the Paris Hiltons, Brittany Spears, Amy Winehouses, etc.]

Yearning for Protection
Texas authorities are right to protect children in a religious sect
from violations of state law.
Washington Post Editorial, 2008-06-06

[Here is the full text; paragraph numbers and emphasis are added.
In reading it, ask yourself:
“Who is yearning?”, and
“What is it that they desire protection from?”.]

TEXAS LAW enforcement officials raided the Yearning for Zion Ranch in April
after getting a tip
that a 16-year-old girl was being sexually and physically abused there.
The West Texas ranch is home to members of the
Fundamentalist Church of Jesus Christ of Latter Day Saints (FLDS),
who practice polygamy through “spiritual” marriages.
Girls are eligible for such marriages
as soon as they experience their first menstruation;
“Uncle Merrill,” the ranch’s leader,
would decide when and to whom a girl would be given away.
Officers found records indicating that
at least a half dozen girls, ages 13 to 16, living on the ranch
were either pregnant or had recently given birth.
Officials ultimately removed some 468 boys and girls from the ranch
and placed them temporarily in the custody of the state.

It is all too easy in hindsight to accuse officials of overreaching.

It was not beyond logic that
if pubescent girls were being forced into
sexual relationships with older men
that some other form of abuse
could have been inflicted
on younger children of both sexes.

Had workers and police officers not acted,
they no doubt would have come under harsh criticism.

Yet it is clear they overstepped the bounds of Texas law,
which authorizes the state to take children away from parents
only if
the “urgent need for protection required the immediate removal of the child.”

Texas courts over the past week have concluded as much,
leading to the return of many of the children to their parents.
A trial judge has started evaluating on a case-by-case basis
whether to allow pubescent girls to return to the ranch.
This is the proper approach,
one that both corrects officials’ initial overreaction
and properly allows the Texas Department of Family and Protective Services
a significant legal role in ensuring the welfare of the victims in this case.

A spokesman for the FLDS said this week that
the church will immediately stop forcing girls
into marriage or sexual relations with older men.
It is the duty of the state to make sure this is so.
Religious beliefs and practices must be respected,
but only so far as they abide by state and federal laws.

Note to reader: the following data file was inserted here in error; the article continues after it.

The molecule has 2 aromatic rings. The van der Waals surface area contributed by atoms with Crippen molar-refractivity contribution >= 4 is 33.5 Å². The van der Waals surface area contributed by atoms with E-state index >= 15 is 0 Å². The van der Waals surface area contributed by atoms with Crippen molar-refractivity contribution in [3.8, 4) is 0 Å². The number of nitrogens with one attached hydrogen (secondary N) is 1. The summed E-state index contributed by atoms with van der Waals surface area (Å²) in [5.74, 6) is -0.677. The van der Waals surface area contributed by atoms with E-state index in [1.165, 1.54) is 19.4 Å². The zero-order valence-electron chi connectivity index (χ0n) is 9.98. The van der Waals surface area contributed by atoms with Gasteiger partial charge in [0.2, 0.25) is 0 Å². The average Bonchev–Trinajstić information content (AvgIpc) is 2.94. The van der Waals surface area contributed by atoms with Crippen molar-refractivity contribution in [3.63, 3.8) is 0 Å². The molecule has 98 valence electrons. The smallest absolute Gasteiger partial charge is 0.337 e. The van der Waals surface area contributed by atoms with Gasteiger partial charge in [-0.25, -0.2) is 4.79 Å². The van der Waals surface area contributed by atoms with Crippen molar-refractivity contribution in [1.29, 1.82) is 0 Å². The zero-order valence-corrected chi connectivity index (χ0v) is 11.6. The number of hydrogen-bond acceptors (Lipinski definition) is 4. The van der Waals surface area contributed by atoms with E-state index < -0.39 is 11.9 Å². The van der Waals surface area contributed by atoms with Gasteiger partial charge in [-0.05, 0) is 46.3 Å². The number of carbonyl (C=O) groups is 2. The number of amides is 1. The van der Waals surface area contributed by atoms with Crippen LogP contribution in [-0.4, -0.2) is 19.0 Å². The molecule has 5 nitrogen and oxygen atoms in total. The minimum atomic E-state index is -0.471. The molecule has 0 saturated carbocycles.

[There are many problems with this editorial,
which I will point out when I have time.
But for now, just notice that
no women were forced into marriage,
nor was that ever the policy of the church:
see this.
In particular,
the church never said
it was "stop[ping] forcing" girls into marriage or sexual relations,
because it had never done so.]

Rozita Swinton’s Bad Call
Police say her deception set off the FLDS raid.
By Arian Campo-Flores and Catharine Skipp
Newsweek, 2008-07-26

[This really is a thorough article on the background of Rozita Swinton.
Highly recommended.
An excerpt:]

Others who’ve known her view her as
a masterful manipulator with
an insatiable appetite for attention.


The daughter of a convicted murderer....
In a recent conversation with NEWSWEEK, [her father]
described Rozita as “the world’s greatest con artist,”
and denied her accusations.


Yet the calls continued—to school counselors, women’s shelters and police.
Among the cast of characters Swinton impersonated,
according to [Det. Terry Thrumston of the Colorado Springs Police Department]:
April, who claimed she was molested by her father;
Ericka, who said she’d been impregnated by her uncle, and
Dana, who alleged that she was abused by her youth pastor.
This past February,
according to an arrest-warrant affidavit against Swinton,
Colorado Springs police responded to two 911 calls
from someone claiming to be Jennifer,
a 4-year-old abused girl locked in a basement.
By tracking the calls,
cops narrowed the location to a two-block radius
and then searched the area house by house for a trapped little girl.
Swinton “basically shut down a whole police division,” says Thrumston.
The girl was never found.
(In between calls,

Swinton also found time to get elected
as a state delegate for Sen. Barack Obama
in the Colorado Democratic caucuses.)

[It figures.]


Swinton’s calls can sound like a genuine cry for help.
Instead, they stand to land her in jail.

[What BS.
All too many black women delight in making false accusations against white men.
It’s time people became more conscious of
the pattern of black women lying about white men,